Share prices in Europe rose immediately after the announcement, but fell back again in later trading. U.S. stocks opened lower despite the rate cut: The Dow Jones industrial average was down 71.76 points, or 0.76 percent. The Standard & Poor's 500 Index was down 1.27 percent, and the Nasdaq fell 1.33 percent in early trading.
The Fed lowered the target federal funds rate from 2 percent to 1.5 percent. The European Central Bank cut its benchmark rate from 4.25 percent to 3.75 percent. Central banks in Canada, England, Sweden and Switzerland also joined the rate cut.
"The committee took this action in light of evidence pointing to a weakening of economic activity and a reduction in inflationary pressures," the Fed said in a statement.
The European Central Bank had been reluctant to cut rates only a week ago, according to the Washington Post, fearing that it would exacerbate inflation. But the central bank joined the other banks in a statement today, saying that "the recent intensification of the financial crisis has augmented the downside risks to growth."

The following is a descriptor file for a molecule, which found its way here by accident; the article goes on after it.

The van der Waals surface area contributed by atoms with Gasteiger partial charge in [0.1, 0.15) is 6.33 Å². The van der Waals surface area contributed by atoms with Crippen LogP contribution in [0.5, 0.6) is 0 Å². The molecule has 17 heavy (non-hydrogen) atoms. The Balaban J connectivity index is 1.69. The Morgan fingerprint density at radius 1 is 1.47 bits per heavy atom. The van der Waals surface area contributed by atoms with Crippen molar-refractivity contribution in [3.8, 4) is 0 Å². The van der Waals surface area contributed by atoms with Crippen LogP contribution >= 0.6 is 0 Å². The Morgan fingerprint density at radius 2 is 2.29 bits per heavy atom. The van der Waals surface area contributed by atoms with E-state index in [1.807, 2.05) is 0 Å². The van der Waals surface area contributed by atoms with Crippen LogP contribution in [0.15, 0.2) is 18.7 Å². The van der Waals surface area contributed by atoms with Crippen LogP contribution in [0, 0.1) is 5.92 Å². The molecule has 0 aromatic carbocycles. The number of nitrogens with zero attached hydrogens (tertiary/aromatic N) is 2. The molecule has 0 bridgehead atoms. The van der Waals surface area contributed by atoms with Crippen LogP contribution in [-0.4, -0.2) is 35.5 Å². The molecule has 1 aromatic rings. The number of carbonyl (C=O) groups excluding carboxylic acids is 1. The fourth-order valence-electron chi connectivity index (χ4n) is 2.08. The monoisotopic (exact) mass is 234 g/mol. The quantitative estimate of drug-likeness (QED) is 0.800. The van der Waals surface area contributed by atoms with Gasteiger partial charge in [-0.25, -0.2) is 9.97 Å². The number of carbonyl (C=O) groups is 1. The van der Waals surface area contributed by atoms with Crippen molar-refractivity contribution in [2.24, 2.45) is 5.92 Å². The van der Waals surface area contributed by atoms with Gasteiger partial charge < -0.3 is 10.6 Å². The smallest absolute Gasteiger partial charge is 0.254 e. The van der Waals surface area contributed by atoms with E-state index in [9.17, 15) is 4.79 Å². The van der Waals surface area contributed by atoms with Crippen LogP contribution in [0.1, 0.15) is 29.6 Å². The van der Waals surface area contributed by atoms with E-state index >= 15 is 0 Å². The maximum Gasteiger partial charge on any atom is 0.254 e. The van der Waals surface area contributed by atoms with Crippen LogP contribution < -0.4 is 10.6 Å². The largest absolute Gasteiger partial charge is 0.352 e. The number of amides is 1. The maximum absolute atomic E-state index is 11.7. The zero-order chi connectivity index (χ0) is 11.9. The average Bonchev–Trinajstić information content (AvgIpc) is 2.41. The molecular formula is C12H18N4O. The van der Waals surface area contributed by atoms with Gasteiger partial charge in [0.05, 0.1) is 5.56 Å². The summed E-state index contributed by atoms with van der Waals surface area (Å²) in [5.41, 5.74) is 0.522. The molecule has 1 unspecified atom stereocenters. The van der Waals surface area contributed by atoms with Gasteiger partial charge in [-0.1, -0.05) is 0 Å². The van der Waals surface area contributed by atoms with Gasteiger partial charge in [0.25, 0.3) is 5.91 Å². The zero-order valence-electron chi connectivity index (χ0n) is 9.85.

Recent efforts to address the financial crisis, such as the $700 billion financial rescue plan passed by Congress last week, have failed to fully buoy jittery investors. The interest rate cut more directly tries to address the recent credit freeze and resulting economic slowdown. Lower interest rates make it cheaper for both businesses and consumers to borrow money.
Many economists applauded the banks coordinated actions, but said that they were still only the beginning of what will need to be done to address the crisis.
"Central banks of the world have finally woken up to the gravity of the current situation," Charles Diebel, head of European rates strategy at Nomura International Plc in London, told Bloomberg news. "It is potentially not the last we will see of central bank activity particularly in Europe as the macro situation is still weakening dramatically."